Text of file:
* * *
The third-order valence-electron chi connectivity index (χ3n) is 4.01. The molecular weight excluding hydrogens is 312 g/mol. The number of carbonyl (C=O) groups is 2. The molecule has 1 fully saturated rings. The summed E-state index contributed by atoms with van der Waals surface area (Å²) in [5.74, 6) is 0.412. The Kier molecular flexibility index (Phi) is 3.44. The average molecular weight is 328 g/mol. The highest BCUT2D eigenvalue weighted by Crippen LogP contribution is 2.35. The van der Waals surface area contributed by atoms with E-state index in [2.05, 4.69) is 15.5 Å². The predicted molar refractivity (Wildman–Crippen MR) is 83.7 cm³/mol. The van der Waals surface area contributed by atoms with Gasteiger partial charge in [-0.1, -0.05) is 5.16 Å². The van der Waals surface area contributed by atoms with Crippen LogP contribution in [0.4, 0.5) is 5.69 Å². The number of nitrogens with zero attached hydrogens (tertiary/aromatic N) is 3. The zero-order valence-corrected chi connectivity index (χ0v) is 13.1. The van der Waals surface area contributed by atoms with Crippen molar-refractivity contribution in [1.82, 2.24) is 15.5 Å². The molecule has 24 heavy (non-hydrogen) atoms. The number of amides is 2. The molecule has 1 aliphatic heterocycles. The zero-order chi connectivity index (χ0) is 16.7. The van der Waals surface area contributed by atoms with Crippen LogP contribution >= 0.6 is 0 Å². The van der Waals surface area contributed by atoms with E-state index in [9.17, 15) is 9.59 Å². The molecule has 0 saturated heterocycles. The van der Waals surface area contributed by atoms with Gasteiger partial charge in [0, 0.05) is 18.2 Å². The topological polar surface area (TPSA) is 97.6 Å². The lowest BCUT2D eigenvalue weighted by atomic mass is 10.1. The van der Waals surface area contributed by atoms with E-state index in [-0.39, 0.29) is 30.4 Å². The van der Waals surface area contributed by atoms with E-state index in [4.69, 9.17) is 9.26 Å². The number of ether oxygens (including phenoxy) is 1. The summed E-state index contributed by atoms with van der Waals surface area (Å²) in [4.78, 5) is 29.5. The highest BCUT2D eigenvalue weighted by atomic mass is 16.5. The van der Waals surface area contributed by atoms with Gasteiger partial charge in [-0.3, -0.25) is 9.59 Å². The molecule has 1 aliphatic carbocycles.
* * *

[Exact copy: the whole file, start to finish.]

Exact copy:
The third-order valence-electron chi connectivity index (χ3n) is 4.01. The molecular weight excluding hydrogens is 312 g/mol. The number of carbonyl (C=O) groups is 2. The molecule has 1 fully saturated rings. The summed E-state index contributed by atoms with van der Waals surface area (Å²) in [5.74, 6) is 0.412. The Kier molecular flexibility index (Phi) is 3.44. The average molecular weight is 328 g/mol. The highest BCUT2D eigenvalue weighted by Crippen LogP contribution is 2.35. The van der Waals surface area contributed by atoms with E-state index in [2.05, 4.69) is 15.5 Å². The predicted molar refractivity (Wildman–Crippen MR) is 83.7 cm³/mol. The van der Waals surface area contributed by atoms with Gasteiger partial charge in [-0.1, -0.05) is 5.16 Å². The van der Waals surface area contributed by atoms with Crippen LogP contribution in [0.4, 0.5) is 5.69 Å². The number of nitrogens with zero attached hydrogens (tertiary/aromatic N) is 3. The zero-order valence-corrected chi connectivity index (χ0v) is 13.1. The van der Waals surface area contributed by atoms with Crippen molar-refractivity contribution in [1.82, 2.24) is 15.5 Å². The molecule has 24 heavy (non-hydrogen) atoms. The number of amides is 2. The molecule has 1 aliphatic heterocycles. The zero-order chi connectivity index (χ0) is 16.7. The van der Waals surface area contributed by atoms with Crippen LogP contribution >= 0.6 is 0 Å². The van der Waals surface area contributed by atoms with E-state index in [9.17, 15) is 9.59 Å². The molecule has 0 saturated heterocycles. The van der Waals surface area contributed by atoms with Gasteiger partial charge in [0, 0.05) is 18.2 Å². The topological polar surface area (TPSA) is 97.6 Å². The lowest BCUT2D eigenvalue weighted by atomic mass is 10.1. The van der Waals surface area contributed by atoms with E-state index in [-0.39, 0.29) is 30.4 Å². The van der Waals surface area contributed by atoms with E-state index in [4.69, 9.17) is 9.26 Å². The number of ether oxygens (including phenoxy) is 1. The summed E-state index contributed by atoms with van der Waals surface area (Å²) in [4.78, 5) is 29.5. The highest BCUT2D eigenvalue weighted by atomic mass is 16.5. The van der Waals surface area contributed by atoms with Gasteiger partial charge in [-0.3, -0.25) is 9.59 Å². The molecule has 1 aliphatic carbocycles.